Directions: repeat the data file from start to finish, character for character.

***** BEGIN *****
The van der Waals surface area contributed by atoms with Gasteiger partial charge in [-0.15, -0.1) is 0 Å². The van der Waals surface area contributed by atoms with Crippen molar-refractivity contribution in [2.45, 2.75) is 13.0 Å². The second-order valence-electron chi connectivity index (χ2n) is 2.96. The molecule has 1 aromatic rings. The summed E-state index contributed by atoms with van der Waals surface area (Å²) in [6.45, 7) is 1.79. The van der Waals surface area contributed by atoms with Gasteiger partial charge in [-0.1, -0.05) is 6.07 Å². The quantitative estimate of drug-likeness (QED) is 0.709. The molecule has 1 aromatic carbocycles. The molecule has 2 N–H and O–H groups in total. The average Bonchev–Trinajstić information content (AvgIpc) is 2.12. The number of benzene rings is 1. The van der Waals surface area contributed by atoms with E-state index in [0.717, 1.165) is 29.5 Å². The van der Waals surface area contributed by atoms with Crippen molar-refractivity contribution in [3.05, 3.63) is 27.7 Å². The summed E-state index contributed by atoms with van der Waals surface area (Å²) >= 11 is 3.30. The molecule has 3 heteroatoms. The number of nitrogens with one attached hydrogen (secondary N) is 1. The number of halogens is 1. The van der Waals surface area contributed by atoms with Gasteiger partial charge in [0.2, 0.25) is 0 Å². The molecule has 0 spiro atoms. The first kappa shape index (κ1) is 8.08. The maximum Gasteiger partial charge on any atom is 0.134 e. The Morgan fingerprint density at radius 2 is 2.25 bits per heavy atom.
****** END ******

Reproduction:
The van der Waals surface area contributed by atoms with Gasteiger partial charge in [-0.15, -0.1) is 0 Å². The van der Waals surface area contributed by atoms with Crippen molar-refractivity contribution in [2.45, 2.75) is 13.0 Å². The second-order valence-electron chi connectivity index (χ2n) is 2.96. The molecule has 1 aromatic rings. The summed E-state index contributed by atoms with van der Waals surface area (Å²) in [6.45, 7) is 1.79. The van der Waals surface area contributed by atoms with Gasteiger partial charge in [-0.1, -0.05) is 6.07 Å². The quantitative estimate of drug-likeness (QED) is 0.709. The molecule has 1 aromatic carbocycles. The molecule has 2 N–H and O–H groups in total. The average Bonchev–Trinajstić information content (AvgIpc) is 2.12. The number of benzene rings is 1. The van der Waals surface area contributed by atoms with E-state index in [0.717, 1.165) is 29.5 Å². The van der Waals surface area contributed by atoms with Crippen molar-refractivity contribution in [3.05, 3.63) is 27.7 Å². The summed E-state index contributed by atoms with van der Waals surface area (Å²) >= 11 is 3.30. The molecule has 3 heteroatoms. The number of nitrogens with one attached hydrogen (secondary N) is 1. The number of halogens is 1. The van der Waals surface area contributed by atoms with Gasteiger partial charge in [0.2, 0.25) is 0 Å². The molecule has 0 spiro atoms. The first kappa shape index (κ1) is 8.08. The maximum Gasteiger partial charge on any atom is 0.134 e. The Morgan fingerprint density at radius 2 is 2.25 bits per heavy atom.